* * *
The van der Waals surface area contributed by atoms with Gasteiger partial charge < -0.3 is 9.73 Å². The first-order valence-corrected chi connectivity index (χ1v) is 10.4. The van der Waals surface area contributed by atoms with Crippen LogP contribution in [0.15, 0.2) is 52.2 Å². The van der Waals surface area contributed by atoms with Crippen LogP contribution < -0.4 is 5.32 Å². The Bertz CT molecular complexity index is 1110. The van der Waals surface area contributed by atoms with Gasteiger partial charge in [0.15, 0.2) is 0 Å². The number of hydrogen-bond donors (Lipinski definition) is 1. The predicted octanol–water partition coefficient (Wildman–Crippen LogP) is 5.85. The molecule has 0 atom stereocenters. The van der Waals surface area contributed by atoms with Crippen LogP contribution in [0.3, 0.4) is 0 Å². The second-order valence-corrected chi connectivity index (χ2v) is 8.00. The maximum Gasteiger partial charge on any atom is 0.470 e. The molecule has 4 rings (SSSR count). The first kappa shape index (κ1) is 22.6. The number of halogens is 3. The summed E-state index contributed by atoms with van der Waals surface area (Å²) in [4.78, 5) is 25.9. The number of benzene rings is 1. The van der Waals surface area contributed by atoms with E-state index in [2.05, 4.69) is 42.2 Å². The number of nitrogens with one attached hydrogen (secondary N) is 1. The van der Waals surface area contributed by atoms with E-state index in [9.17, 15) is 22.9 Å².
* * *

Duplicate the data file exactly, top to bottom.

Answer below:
The van der Waals surface area contributed by atoms with Gasteiger partial charge < -0.3 is 9.73 Å². The first-order valence-corrected chi connectivity index (χ1v) is 10.4. The van der Waals surface area contributed by atoms with Crippen LogP contribution in [0.15, 0.2) is 52.2 Å². The van der Waals surface area contributed by atoms with Crippen LogP contribution < -0.4 is 5.32 Å². The Bertz CT molecular complexity index is 1110. The van der Waals surface area contributed by atoms with Gasteiger partial charge in [0.15, 0.2) is 0 Å². The number of hydrogen-bond donors (Lipinski definition) is 1. The predicted octanol–water partition coefficient (Wildman–Crippen LogP) is 5.85. The molecule has 0 atom stereocenters. The van der Waals surface area contributed by atoms with Crippen LogP contribution in [0.3, 0.4) is 0 Å². The second-order valence-corrected chi connectivity index (χ2v) is 8.00. The maximum Gasteiger partial charge on any atom is 0.470 e. The molecule has 4 rings (SSSR count). The first kappa shape index (κ1) is 22.6. The number of halogens is 3. The summed E-state index contributed by atoms with van der Waals surface area (Å²) in [4.78, 5) is 25.9. The number of benzene rings is 1. The van der Waals surface area contributed by atoms with E-state index in [2.05, 4.69) is 42.2 Å². The number of nitrogens with one attached hydrogen (secondary N) is 1. The van der Waals surface area contributed by atoms with E-state index in [9.17, 15) is 22.9 Å².